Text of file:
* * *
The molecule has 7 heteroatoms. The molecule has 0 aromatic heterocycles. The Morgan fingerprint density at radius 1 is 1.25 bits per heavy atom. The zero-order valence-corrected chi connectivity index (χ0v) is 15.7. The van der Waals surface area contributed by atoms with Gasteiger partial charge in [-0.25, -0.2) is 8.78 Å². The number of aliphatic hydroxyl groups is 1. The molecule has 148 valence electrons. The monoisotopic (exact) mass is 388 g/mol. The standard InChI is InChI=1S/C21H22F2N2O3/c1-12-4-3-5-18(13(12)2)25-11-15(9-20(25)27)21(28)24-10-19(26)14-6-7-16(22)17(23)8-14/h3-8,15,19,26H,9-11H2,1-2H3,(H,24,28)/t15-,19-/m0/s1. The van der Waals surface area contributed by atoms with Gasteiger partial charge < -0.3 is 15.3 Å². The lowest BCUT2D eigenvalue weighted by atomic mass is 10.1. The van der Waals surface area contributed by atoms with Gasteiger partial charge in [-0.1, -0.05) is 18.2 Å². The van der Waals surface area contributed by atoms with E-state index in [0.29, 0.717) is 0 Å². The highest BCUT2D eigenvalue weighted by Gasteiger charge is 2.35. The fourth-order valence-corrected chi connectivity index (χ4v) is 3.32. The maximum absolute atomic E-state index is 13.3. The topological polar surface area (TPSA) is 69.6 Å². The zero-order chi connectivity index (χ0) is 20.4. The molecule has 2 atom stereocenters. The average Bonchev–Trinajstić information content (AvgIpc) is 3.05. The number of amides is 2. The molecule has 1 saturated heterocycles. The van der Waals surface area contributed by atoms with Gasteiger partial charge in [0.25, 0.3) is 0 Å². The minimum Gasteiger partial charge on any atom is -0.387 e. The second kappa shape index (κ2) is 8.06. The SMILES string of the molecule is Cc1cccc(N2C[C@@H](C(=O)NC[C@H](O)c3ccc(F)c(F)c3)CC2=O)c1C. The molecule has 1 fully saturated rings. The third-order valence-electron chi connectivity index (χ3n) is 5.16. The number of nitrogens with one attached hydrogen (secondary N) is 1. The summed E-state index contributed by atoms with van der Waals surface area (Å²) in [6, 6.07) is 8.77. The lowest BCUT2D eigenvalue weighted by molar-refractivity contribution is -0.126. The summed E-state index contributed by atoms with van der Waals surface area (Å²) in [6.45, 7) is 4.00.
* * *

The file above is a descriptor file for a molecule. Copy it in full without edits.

The molecule has 7 heteroatoms. The molecule has 0 aromatic heterocycles. The Morgan fingerprint density at radius 1 is 1.25 bits per heavy atom. The zero-order valence-corrected chi connectivity index (χ0v) is 15.7. The van der Waals surface area contributed by atoms with Gasteiger partial charge in [-0.25, -0.2) is 8.78 Å². The number of aliphatic hydroxyl groups is 1. The molecule has 148 valence electrons. The monoisotopic (exact) mass is 388 g/mol. The standard InChI is InChI=1S/C21H22F2N2O3/c1-12-4-3-5-18(13(12)2)25-11-15(9-20(25)27)21(28)24-10-19(26)14-6-7-16(22)17(23)8-14/h3-8,15,19,26H,9-11H2,1-2H3,(H,24,28)/t15-,19-/m0/s1. The van der Waals surface area contributed by atoms with Gasteiger partial charge < -0.3 is 15.3 Å². The lowest BCUT2D eigenvalue weighted by atomic mass is 10.1. The van der Waals surface area contributed by atoms with Gasteiger partial charge in [-0.1, -0.05) is 18.2 Å². The van der Waals surface area contributed by atoms with E-state index in [0.29, 0.717) is 0 Å². The highest BCUT2D eigenvalue weighted by Gasteiger charge is 2.35. The fourth-order valence-corrected chi connectivity index (χ4v) is 3.32. The maximum absolute atomic E-state index is 13.3. The topological polar surface area (TPSA) is 69.6 Å². The zero-order chi connectivity index (χ0) is 20.4. The molecule has 2 atom stereocenters. The average Bonchev–Trinajstić information content (AvgIpc) is 3.05. The number of amides is 2. The molecule has 1 saturated heterocycles. The van der Waals surface area contributed by atoms with Gasteiger partial charge in [0.25, 0.3) is 0 Å². The minimum Gasteiger partial charge on any atom is -0.387 e. The second kappa shape index (κ2) is 8.06. The SMILES string of the molecule is Cc1cccc(N2C[C@@H](C(=O)NC[C@H](O)c3ccc(F)c(F)c3)CC2=O)c1C. The molecule has 1 fully saturated rings. The third-order valence-electron chi connectivity index (χ3n) is 5.16. The number of nitrogens with one attached hydrogen (secondary N) is 1. The summed E-state index contributed by atoms with van der Waals surface area (Å²) in [6, 6.07) is 8.77. The lowest BCUT2D eigenvalue weighted by molar-refractivity contribution is -0.126. The summed E-state index contributed by atoms with van der Waals surface area (Å²) in [6.45, 7) is 4.00.